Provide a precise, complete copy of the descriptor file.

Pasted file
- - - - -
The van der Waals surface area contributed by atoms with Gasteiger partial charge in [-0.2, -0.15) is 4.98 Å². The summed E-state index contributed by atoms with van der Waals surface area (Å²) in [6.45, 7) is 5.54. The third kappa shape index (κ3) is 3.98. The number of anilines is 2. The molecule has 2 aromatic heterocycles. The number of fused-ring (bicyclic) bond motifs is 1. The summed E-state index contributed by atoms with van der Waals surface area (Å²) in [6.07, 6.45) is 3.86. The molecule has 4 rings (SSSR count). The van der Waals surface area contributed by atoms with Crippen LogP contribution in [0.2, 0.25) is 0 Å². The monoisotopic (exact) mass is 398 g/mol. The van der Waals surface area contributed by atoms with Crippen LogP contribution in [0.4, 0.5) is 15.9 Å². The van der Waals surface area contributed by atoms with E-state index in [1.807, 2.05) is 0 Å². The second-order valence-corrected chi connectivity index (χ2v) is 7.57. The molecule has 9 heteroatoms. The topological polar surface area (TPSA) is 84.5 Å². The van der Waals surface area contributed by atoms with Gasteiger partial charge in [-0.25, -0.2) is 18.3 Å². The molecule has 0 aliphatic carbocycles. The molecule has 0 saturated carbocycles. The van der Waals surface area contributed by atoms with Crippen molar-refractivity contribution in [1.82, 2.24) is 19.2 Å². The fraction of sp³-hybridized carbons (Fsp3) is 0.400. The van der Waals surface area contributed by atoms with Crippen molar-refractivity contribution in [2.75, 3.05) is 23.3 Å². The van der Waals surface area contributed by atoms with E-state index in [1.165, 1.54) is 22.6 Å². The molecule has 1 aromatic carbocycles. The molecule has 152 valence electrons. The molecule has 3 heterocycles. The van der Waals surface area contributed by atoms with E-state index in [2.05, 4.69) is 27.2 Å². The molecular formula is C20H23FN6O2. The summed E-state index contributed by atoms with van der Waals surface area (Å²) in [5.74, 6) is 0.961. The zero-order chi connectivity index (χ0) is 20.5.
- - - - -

The van der Waals surface area contributed by atoms with Gasteiger partial charge in [-0.2, -0.15) is 4.98 Å². The summed E-state index contributed by atoms with van der Waals surface area (Å²) in [6.45, 7) is 5.54. The third kappa shape index (κ3) is 3.98. The number of anilines is 2. The molecule has 2 aromatic heterocycles. The number of fused-ring (bicyclic) bond motifs is 1. The summed E-state index contributed by atoms with van der Waals surface area (Å²) in [6.07, 6.45) is 3.86. The molecule has 4 rings (SSSR count). The van der Waals surface area contributed by atoms with Crippen LogP contribution in [0.2, 0.25) is 0 Å². The monoisotopic (exact) mass is 398 g/mol. The van der Waals surface area contributed by atoms with Crippen LogP contribution in [0.4, 0.5) is 15.9 Å². The van der Waals surface area contributed by atoms with E-state index in [1.807, 2.05) is 0 Å². The second-order valence-corrected chi connectivity index (χ2v) is 7.57. The molecule has 9 heteroatoms. The topological polar surface area (TPSA) is 84.5 Å². The van der Waals surface area contributed by atoms with Gasteiger partial charge in [-0.25, -0.2) is 18.3 Å². The molecule has 0 aliphatic carbocycles. The molecule has 0 saturated carbocycles. The van der Waals surface area contributed by atoms with Crippen molar-refractivity contribution in [1.82, 2.24) is 19.2 Å². The fraction of sp³-hybridized carbons (Fsp3) is 0.400. The van der Waals surface area contributed by atoms with Crippen molar-refractivity contribution in [2.75, 3.05) is 23.3 Å². The van der Waals surface area contributed by atoms with E-state index in [1.165, 1.54) is 22.6 Å². The molecule has 1 aromatic carbocycles. The molecule has 152 valence electrons. The molecule has 3 heterocycles. The van der Waals surface area contributed by atoms with E-state index in [2.05, 4.69) is 27.2 Å². The molecular formula is C20H23FN6O2. The summed E-state index contributed by atoms with van der Waals surface area (Å²) in [5.74, 6) is 0.961. The zero-order chi connectivity index (χ0) is 20.5.